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The stats$sysstat Table

Oracle Tips by Burleson Consulting

You should note that the structure of this STATSPACK table is identical to the v$sysstat structure, with 226 distinct statistic names in Oracle8i. Every snapshot that you take with STATSPACK will add these 226 rows to the stats$sysstat table in Oracle8i and 232 rows in Oracle9i.

L 4-18

SQL> desc STATS$SYSSTAT;
 Name                                      Null?    Type
 ----------------------------------------- -------- -------------------
 SNAP_ID                                   NOT NULL NUMBER(6)
 DBID                                      NOT NULL NUMBER
 INSTANCE_NUMBER                           NOT NULL NUMBER
 STATISTIC#                                NOT NULL NUMBER
 NAME                                      NOT NULL VARCHAR2(64)
 VALUE                                              NUMBER

While many of these statistics are seldom used in tuning Oracle, there are some statistics that you will find quite useful. In Chapter 14 you will see STATSPACK scripts that will report on specific statistic names within stats$sysstat. Here are the most important system statistics for Oracle tuning. Again, we will return to this table in detail in Chapter 9 on instance tuning.

L 4-19

STATISTIC# NAME
---------- ------------------------------------------------------------
         3 opened cursors current
         9 session logical reads
        12 CPU used by this session
        13 session connect time
        15 session uga memory
        20 session pga memory
        23 enqueue waits
        24 enqueue deadlocks
        39 consistent gets
        40 physical reads
        41 db block changes
        44 physical writes
        46 summed dirty queue length
        67 hot buffers moved to head of LRU
        84 prefetched blocks
        85 prefetched blocks aged out before use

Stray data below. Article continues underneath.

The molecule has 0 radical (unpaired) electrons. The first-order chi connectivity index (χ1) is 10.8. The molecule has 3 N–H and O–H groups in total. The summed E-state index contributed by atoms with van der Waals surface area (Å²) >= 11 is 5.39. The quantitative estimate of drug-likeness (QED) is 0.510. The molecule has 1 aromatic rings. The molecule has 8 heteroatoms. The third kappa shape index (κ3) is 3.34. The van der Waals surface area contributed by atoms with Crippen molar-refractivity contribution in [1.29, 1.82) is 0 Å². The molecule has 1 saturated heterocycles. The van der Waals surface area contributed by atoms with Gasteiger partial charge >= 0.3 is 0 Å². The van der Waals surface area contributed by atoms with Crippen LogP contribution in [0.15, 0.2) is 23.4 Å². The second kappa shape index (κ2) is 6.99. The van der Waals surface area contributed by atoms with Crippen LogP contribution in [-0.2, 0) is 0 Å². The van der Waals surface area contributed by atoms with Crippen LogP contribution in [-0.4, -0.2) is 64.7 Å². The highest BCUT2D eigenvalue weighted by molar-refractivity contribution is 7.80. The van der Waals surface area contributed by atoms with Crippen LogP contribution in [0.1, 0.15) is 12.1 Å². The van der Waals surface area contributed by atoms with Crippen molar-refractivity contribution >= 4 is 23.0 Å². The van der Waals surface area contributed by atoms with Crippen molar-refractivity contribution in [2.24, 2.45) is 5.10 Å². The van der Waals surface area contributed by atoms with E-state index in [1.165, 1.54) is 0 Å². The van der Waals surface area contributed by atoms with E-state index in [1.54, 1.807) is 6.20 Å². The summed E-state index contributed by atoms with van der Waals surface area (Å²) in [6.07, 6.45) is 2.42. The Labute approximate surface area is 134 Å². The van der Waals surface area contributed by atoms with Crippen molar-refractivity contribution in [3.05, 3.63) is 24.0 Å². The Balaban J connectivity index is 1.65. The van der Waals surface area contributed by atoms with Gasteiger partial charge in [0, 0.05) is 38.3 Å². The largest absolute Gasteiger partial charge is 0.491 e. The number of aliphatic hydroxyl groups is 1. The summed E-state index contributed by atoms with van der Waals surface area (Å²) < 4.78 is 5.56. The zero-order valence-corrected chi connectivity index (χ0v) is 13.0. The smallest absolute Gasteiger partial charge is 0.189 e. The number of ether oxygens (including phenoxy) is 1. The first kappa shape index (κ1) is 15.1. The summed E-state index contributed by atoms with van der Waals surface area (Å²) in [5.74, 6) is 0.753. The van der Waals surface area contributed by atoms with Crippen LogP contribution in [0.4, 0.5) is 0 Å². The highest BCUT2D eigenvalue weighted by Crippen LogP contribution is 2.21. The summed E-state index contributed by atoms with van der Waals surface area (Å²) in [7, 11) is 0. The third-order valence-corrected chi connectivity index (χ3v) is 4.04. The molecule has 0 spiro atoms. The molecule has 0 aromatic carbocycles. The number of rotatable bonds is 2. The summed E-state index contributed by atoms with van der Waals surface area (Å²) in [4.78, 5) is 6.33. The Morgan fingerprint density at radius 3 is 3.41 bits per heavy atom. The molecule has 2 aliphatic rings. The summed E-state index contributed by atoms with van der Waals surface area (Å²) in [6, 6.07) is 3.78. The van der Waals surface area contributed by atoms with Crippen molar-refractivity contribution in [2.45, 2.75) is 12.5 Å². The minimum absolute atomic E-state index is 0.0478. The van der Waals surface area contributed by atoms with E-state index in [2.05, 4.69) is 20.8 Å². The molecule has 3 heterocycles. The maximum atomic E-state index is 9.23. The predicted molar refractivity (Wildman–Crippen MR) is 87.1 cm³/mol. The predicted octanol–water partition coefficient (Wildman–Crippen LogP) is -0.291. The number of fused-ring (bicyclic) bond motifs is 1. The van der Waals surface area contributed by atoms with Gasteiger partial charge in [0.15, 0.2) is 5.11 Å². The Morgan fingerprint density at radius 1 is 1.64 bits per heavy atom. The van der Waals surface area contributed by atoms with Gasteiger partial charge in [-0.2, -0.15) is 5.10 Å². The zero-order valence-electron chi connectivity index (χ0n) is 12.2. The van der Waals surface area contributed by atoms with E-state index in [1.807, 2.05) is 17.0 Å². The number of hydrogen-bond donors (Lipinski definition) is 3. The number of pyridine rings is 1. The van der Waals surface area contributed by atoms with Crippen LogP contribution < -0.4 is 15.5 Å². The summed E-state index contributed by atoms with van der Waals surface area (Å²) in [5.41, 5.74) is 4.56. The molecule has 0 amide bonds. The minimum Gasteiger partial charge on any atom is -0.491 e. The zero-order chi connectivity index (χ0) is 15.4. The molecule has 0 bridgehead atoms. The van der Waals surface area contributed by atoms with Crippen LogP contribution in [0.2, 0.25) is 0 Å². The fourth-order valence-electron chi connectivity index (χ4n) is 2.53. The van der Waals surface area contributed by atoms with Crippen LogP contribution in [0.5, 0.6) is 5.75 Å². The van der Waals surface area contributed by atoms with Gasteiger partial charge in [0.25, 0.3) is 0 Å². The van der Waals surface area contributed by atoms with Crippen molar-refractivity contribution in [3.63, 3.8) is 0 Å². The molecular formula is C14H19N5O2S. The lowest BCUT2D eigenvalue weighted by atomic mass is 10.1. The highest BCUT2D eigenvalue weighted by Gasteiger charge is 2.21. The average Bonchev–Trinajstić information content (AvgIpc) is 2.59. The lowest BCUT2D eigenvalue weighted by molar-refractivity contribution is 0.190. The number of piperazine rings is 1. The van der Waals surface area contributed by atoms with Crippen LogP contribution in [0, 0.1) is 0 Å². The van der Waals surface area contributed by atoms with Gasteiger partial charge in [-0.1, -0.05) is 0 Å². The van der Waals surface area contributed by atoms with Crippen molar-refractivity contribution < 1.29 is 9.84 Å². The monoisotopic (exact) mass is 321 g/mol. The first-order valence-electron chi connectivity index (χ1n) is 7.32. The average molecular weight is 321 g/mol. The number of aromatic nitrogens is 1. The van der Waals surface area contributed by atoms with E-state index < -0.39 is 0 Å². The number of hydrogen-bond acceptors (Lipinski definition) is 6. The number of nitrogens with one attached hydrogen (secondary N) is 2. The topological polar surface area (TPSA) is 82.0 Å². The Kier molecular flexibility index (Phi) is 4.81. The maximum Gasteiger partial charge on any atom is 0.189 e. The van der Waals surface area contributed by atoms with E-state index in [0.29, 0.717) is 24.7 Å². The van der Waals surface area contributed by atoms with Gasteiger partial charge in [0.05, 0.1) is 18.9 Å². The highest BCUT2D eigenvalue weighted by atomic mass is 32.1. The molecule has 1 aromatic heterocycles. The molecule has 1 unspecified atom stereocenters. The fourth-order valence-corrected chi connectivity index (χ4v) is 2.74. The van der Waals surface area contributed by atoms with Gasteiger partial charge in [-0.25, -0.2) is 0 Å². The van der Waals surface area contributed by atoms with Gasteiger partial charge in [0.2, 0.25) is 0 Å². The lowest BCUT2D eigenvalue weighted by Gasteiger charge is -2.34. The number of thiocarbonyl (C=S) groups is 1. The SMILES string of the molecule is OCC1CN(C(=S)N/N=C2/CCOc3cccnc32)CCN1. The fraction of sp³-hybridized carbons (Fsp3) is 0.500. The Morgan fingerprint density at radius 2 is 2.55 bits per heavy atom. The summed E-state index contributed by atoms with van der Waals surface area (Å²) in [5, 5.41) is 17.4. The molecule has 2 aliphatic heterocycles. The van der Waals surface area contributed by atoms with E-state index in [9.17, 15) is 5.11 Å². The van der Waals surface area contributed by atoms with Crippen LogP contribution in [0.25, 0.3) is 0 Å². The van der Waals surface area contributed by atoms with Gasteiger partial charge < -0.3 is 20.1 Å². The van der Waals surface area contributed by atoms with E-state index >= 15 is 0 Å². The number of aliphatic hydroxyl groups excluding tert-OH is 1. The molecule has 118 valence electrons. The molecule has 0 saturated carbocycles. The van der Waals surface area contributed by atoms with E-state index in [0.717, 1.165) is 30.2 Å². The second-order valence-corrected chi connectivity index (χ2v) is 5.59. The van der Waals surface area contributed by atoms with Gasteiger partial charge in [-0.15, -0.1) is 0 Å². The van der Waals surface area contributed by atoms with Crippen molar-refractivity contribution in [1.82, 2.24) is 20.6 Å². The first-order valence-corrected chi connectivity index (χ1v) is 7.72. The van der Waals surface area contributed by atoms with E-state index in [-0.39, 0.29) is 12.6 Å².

86 physical reads direct
        87 physical writes direct
       106 redo log space requests
       107 redo log space wait time
       151 table scans (long tables)
       158 table fetch continued row
       169 parse time cpu
       174 bytes sent via SQL*Net to client
       175 bytes received via SQL*Net from client
       176 SQL*Net roundtrips to/from client
       177 bytes sent via SQL*Net to dblink
       178 bytes received via SQL*Net from dblink
       179 SQL*Net roundtrips to/from dblink
       181 sorts (disk)
       203 OS User level CPU time
       204 OS System call CPU time
       211 OS Wait-cpu (latency) time
       213 OS Major page faults
       214 OS Swaps
       222 OS System calls
       223 OS Chars read and written

Uses for the stats$sysstat Table

This table is most commonly used when analyzing overall database load under certain conditions. The common uses of this table include:

  • Comparing OS major page faults to vmstat page-in values

  • Comparing OS swaps to vmstat page-in values

  • Using OS chars read and written to measure overall I/O load
    on the database

  • Reviewing redo log space behavior to measure configuration of
    the online redo logs

  • Determining the overall data buffer hit ratio using consistent gets

  • Monitoring enqueue deadlocks to locate sources of contention

  • Monitoring sorts (disk) to identify contention in the TEMP tablespace

  • Monitoring table fetch continued row to seek chained rows